The title of Pablo Trapero’s film refers to an enormous hospital that was intended to be the largest medical facility in South America but was abandoned by its developer midway through construction. Today, the structure has become a haven to hundreds of homeless families in a crime-ridden slum in Buenos Aires, where two priests (Ricardo Darín and Jeremie Renier) dedicate their lives to keeping abandoned children from falling into the drug trade and soliciting financial aid from the government.
The concept is promising, but there’s something missing in The White Elephant, a sense of urgency and danger, that keeps the movie from working like it should. The obvious comparison is City of God, Fernando Meirelles’ astonishing drama about the slums of Rio de Janeiro as a breeding ground for young criminals. But where that movie thrummed with danger and excitement, The White Elephant is curiously dull, polemic when it should be heartbreaking. A subplot involving an atheist social worker (Martina Gusman) working with priests follows a path so clichéd, you can’t believe it made the final cut.
Despite typically great work from Darín, a lot of The White Elephant feels false — a riot in which police invade the slum is clumsily staged — and a priest’s secret edges into telenovela territory. The White Elephant finally jolts to life in its closing, horrifying moments, and you understand what Trapero was trying to get at with this misshapen movie But by then it’s too little, too late.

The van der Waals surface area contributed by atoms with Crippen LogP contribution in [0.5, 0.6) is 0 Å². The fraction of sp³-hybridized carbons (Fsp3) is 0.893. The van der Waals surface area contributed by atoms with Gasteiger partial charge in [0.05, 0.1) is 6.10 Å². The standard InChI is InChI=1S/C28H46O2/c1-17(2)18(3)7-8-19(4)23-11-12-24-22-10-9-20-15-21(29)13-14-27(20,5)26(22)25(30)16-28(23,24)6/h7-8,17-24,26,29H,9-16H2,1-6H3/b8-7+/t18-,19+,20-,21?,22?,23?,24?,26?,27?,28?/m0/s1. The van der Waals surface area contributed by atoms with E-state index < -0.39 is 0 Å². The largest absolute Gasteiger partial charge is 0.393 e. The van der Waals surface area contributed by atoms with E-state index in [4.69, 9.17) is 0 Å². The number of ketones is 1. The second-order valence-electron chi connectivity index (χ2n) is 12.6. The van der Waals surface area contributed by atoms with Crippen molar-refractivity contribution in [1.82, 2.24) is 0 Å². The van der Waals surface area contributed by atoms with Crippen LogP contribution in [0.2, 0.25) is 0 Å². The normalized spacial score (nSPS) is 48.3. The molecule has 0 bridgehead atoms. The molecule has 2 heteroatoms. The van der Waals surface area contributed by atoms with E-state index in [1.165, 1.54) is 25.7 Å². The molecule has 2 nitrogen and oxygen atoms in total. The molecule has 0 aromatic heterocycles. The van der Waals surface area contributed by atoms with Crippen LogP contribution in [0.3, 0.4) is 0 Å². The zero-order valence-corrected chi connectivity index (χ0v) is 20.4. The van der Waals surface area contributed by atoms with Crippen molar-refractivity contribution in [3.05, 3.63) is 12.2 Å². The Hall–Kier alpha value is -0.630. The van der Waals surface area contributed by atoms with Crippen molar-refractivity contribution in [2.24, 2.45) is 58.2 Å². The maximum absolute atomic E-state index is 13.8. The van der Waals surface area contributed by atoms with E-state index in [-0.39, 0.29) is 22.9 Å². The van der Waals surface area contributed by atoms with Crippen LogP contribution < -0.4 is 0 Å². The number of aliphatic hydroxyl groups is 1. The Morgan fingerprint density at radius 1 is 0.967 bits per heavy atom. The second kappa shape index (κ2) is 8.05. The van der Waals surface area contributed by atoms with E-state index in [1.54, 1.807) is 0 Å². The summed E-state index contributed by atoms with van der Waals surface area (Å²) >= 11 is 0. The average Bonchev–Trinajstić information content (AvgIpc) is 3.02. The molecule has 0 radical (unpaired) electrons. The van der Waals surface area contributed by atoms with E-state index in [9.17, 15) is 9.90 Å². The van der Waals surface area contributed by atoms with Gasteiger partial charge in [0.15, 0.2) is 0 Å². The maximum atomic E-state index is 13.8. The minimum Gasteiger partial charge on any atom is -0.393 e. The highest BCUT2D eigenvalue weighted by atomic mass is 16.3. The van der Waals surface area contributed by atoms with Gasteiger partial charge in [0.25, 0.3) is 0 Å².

Cast: : Ricardo Darín, Jeremie Renier, Martina Gusman.
Director: Pablo Trapero.
Screenwriters: Alejandro Fadel, Martin Mauregui, Santiago Mitre, Pablo Trapero.
A Strand Releasing release. Running time: 111 minutes. In Spanish with English subtitles. Vulgar language, brief violence, gore, sexual situations, drug use, adult themes. Opens Friday March 29 in Miami-Dade only: Coral Gables Art Cinema.